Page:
I got through the day. (Biology is a freshman course, so I had those usual issues.) Then it was lunch. I had a half hour to linger in the classroom and anticipate the tennis team.

I packed up. I logged into the attendance software on my phone. The bell rang for the end of lunch. Just as I was ready to get up and head out to the courts, the door to the room opened. It was the teacher.

It took me a couple minutes to process "you can go". Sometimes when teachers are on campus, they'll stop in to check on things, and then they'll go on their way. So, my brain stuttered over the teacher saying he'd come back early enough to teach his sixth period class.

Once I caught up, I was quite content. Not only did I not have to cover the tennis team, I got to go home early. Score!

(Early in my subbing career, I felt like I'd have to stick around as I was supposed to be there. But lately, I'm good with leaving early and letting the office know the teacher has returned. They know I'd never leave a class unattended.)

Tuesday, May 28, 2019

Invisible Protector

At the heart of much speculative fiction (and fiction in general) is a question. What if? On Tuesdays I like to throw one out there and see what you make of it. Do with it as you please. If a for-instance is not specified, feel free to interpret that instance as you wish. And if you find this becomes a novel-length answer, I'd appreciate a thank you in the acknowledgements. 😉

The other day I was in the kitchen, and I felt something wet hit the back of my leg. I looked around for what could have caused it. But I could find no apparent cause. And then my mind went to a very strange place...

What if you couldn't perceive the person who was looking after you? 

I'll let you decide if this is a more mundane (because you can't see) or weird (because they exist on a different plane of existence) question...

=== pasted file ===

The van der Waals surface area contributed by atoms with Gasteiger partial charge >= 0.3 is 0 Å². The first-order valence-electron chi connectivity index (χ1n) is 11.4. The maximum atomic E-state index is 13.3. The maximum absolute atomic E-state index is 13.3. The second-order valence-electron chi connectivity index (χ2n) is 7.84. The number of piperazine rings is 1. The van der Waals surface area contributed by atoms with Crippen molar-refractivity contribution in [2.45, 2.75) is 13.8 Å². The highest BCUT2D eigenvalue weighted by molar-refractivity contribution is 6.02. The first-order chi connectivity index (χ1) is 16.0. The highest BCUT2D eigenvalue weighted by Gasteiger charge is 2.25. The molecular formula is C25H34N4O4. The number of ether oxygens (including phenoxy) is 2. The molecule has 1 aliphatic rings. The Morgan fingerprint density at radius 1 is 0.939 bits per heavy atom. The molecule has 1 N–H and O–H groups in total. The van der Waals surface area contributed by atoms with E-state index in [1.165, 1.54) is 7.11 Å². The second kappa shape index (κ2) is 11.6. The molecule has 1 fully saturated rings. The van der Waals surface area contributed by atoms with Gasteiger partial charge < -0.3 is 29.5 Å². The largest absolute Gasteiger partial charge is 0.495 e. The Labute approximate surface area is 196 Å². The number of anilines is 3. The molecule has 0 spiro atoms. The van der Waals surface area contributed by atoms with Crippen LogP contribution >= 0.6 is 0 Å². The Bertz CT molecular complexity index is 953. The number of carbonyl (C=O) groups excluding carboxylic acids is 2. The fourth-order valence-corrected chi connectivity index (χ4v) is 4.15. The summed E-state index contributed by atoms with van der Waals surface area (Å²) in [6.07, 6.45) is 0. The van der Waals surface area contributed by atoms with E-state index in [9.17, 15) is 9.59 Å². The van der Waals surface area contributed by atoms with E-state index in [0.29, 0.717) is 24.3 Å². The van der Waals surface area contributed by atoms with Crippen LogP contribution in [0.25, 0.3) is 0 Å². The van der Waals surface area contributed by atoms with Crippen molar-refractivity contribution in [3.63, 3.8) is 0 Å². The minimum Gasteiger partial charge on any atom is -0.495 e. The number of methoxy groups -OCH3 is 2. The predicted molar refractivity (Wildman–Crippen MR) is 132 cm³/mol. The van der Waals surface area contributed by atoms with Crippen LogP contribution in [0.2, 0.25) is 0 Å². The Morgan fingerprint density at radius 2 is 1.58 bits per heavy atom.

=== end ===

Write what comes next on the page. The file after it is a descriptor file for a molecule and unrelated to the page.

Friday, May 24, 2019

Full Evil

Last Thursday I went full evil. It kind of just happened. I'm rather ashamed, but here I am, putting it on blast on my blog.

First, I served papers on a sweet old lady.

I have mentioned the deluge that happened in my bedroom. Yes, there is still a hole in my ceiling. Getting the neighbors to pay for the damage, well, isn't happening. We've had to take them to court. The sweet old lady is still the owner of record. (She's moved to an assisted living facility.) Her daughter, well, if her daughter had taken care of business, we wouldn't be going to court.

Shortly thereafter, I called 911 on a black man.

I don't know if you've been aware of all the "Beckys" calling 911 on people of color who were minding their own business. It's a thing.

However, this man was lying in the street, twitching. It was a busy street. Traffic... Well, it was 6-ish.
And while he was in the crosswalk, he was far enough out in the street that he could have been hit. I don't know that he was having a seizure, but it sure looked like it.

On the bright side, 911 seemed to be aware of the issue, so I wasn't the first to call. Once the first responders arrived, we got out of the way, so I don't know how this all resolved.

It was once I got home that I realized how evil I had gotten. I need to be way more careful in the future.

Thursday, May 23, 2019

The Wrong Savannah

I had the same classes all last week. Seventh grade world history. Advanced.

(Their teacher was the chaperone for the annual Washington, D.C. trip. So, out of town and hopefully having fun, but working, too.)

The "advanced" means they were the good kids. While they were not 100% on task (they had computers--their assignment was online--so some played more games than did work), they were not doing the sorts of things that generally make for good blog posts.

On Thursday, their acceptance letters to be in a leadership class next year were delivered to period four. So, with my trusty seating chart, I passed these letters out to all the kiddos. There were only about ten.

Passing back papers is harder for me as I don't know the kiddos. Generally, I just call out names. They raise their hands. And then we meet half way.

But, as I knew I had the class all week, I had made myself seating charts. It made roll go that much quicker. And it was useful in keeping track of who was who, especially if there were any "special mentions" I needed to make in my note to their teacher.

I passed out all the letters but one. I remembered marking Savannah absent, so I held on to her letter.